Having said that, there are more pertinent reasons why the appointment of the next NDLEA Chairman would require utmost prudence, and transparency.  It is common knowledge that none of the above Chairmen/Chief Executives is trained in the field of Drug Law Enforcement. They have always been politically imposed upon the Agency by successive governments. Whatever they claim to know about the job was taught to them by the trained officers of the Agency. A Chairman would usually take an average of two years to learn the ropes before settling into the job. As a result, the job suffers a great deal. As if this is not enough, nepotism and tribalism thrive well within the Agency. Meritocracy is jettisoned for mediocrity, due to lack of real commitment/allegiance to the job by successive Chairmen. To date, the fact remains that none of the trained officers/professionals of the Agency has ever aspired to the position of Chairman of the Agency. This has been considered a no-go area, because of government ‘interests’. Expectations were therefore high for the PDP dispensation to break the jinx, but unfortunately it seems to be entrenching this anomaly.

Like any other Security Agency, Drug Law Enforcement is indeed a specialty/specialization. Part of the NDLEA training curriculum was structured and delivered by the American DEA. Officers must spend a period of their early career at the Regional Training School in Jos, before being posted to the field. The present scenario in NDLEA is corollary to heading the Nigerian Police with an Immigration Officer, or a Road Safety Officer. It will not work. The fact that this repertoire of dabbling Chairmen often come from the police, army, and indeed SSS, accounts for why they have blundered so badly in the past. Even though these professions all border on Investigation and Intelligence, we must take into cognizance the distinctive peculiarities in them. It is therefore incumbent upon the Federal Government to review this awful trend immediately.  To say the least, this is responsible for the ultimate suffocation of professionalism and candor in the ailing Agency. Imposing Chairmen and DGs based on Party partisanship is, to say the least, a gross dis-service to the Nigerian people.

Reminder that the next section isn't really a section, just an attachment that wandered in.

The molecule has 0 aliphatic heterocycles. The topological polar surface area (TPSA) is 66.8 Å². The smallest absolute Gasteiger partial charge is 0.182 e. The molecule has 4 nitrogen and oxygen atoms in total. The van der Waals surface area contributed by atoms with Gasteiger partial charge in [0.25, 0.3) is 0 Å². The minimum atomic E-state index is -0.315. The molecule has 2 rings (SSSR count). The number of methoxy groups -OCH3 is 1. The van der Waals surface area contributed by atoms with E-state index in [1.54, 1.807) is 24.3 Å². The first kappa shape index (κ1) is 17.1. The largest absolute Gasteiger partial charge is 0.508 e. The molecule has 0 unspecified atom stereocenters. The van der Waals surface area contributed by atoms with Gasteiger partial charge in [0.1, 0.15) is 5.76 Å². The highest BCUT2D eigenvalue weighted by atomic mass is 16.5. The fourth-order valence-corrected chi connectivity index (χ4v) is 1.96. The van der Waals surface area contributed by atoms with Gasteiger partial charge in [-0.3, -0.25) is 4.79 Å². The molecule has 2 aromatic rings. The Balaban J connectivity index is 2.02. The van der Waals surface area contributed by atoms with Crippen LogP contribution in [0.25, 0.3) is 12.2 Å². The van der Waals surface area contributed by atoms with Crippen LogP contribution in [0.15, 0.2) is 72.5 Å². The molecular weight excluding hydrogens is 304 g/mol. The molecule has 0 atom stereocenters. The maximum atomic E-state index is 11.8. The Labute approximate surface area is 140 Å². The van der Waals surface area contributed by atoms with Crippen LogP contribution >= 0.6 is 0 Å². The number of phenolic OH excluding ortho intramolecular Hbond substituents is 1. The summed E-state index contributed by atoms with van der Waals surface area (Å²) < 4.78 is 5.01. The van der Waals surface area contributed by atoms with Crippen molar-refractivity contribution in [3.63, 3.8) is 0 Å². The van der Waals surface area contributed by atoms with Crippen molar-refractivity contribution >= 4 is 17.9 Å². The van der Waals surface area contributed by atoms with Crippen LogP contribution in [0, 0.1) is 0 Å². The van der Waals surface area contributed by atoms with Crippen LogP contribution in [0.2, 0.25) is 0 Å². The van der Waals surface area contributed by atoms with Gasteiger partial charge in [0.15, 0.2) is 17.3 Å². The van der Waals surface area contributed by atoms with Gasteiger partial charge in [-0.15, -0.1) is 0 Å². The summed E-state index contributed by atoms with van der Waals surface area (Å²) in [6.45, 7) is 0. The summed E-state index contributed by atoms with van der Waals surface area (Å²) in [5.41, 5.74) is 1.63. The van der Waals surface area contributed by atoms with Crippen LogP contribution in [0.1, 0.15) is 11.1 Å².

As the Jonathan regime prepares to face the 2015 landmark in the polity of our great nation, there is wide expectation that the NDLEA and its malaise will take a front burner, lest we get left behind in the dynamic world of today. The issue of drug enforcement is of such paramount international importance in world politics that every country must strive to place such intricate portfolio in the hands of competent professionals, and not dabblers…all in the name of ‘political appointment’. Drug Law Enforcement is serious business, and must be seen thus. In addition to bank robberies, and International money laundering, drug is a vital source of criminal funding. The proficiency and efficaciousness of its (NDLEA) leadership can make or mar the credibility, and reputation of a nation like ours. As a key player in the African continent, and world politics, the search light is on Nigeria to PERFORM. The NDLEA’s ‘cup of inequity’ is NOW full. It needs a serious shake-up. The PDP Government must act. Keeping a man in office for ten (10) years is tantamount to encouraging corruption.



(criminologist/security analyst, UK)